Pete Townsend takes on Pat McQuaid

It isn’t FIFA. But lately the UCI has sure been acting like it. In recent times accusations of cover ups, nepotism, political expediency and general ineptitude have been flying around faster than Mark Cavendish’s chain ring. Which brings us to a bearded British chap called Brian Cookson who looks more than a bit like The Who guitarist and songwriter, Pete Townsend.

Pete Townsend. Or is it Brian Cookson?

Like me you may be wondering who is this Cookson guy?

Well, for the record he’s been the President of British Cycling since 1997 – meaning he’s been at the helm for pretty much all of the golden age of British pedal-pushing. Whilst he’s never been a professional cyclist like the UCI’s incumbent Grand Poobah, Pat McQuaid (who was Irish National Road Champion in 1974), Cookson has ridden l’Etape du Tour and is a fully qualified UCI Commissaire, having officiated at Pro and Olympic level, including the 1992 Barcelona Games.

The sad thing is, of course, is it almost doesn’t matter who Cookson is. For the tubulars of McQuaid’s presidency appear to be so close to rolling off their rims, many believe change is essential – regardless of what that change actually is. (In this way, world cycling is mirroring Australian politics right now, just with Lycra replacing the budgie smugglers.)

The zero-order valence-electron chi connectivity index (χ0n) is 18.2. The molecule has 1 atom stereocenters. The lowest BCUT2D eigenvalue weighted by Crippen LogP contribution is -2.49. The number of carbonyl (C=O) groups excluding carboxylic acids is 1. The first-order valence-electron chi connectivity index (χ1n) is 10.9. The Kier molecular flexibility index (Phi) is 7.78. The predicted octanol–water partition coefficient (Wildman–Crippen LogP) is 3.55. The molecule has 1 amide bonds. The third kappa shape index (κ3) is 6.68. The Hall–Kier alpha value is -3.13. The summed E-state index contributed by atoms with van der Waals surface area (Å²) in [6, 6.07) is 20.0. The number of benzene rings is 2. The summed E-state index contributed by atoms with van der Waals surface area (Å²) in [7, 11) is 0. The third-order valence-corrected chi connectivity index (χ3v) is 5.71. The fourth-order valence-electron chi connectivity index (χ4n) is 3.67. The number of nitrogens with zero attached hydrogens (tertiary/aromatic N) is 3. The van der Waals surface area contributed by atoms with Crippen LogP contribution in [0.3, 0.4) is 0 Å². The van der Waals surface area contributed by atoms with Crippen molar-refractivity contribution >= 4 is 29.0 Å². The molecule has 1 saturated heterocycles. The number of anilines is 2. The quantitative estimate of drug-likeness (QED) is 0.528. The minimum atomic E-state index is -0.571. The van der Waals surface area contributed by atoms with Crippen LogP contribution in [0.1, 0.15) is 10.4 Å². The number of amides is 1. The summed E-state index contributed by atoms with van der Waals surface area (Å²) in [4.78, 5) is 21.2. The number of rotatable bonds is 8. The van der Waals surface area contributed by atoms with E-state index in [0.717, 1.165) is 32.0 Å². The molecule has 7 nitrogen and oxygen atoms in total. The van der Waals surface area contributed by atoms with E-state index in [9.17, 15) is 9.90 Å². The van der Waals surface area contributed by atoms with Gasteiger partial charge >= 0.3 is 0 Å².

Brian Cookson. Or is it Pete Townsend?

After a tumultuous six years in charge of the Union Cycliste Internationale that’s delivered more ups and downs than the recently-completed Criterium du Dauphine, the speeding peloton of change is breathing firmly down Pat McQuaid’s Irish neck. Will he manage to stay ahead of the chasing bunch and survive the vote later this year in Tuscany? Possibly. Should we expect things to get nasty before then? Virtually guaranteed. Will the future be any brighter for world cycling? Ask me in a year’s time.

Pat McQuaid. Yep, that’s definitely him.

Did you know?
Pat McQuaid was banned from riding for Ireland at the 1976 Olympics in Montreal after being caught racing in South Africa, in contravention of the anti-apartheid sporting boycott. He had entered the race using a false name, but was identified after being photographed.

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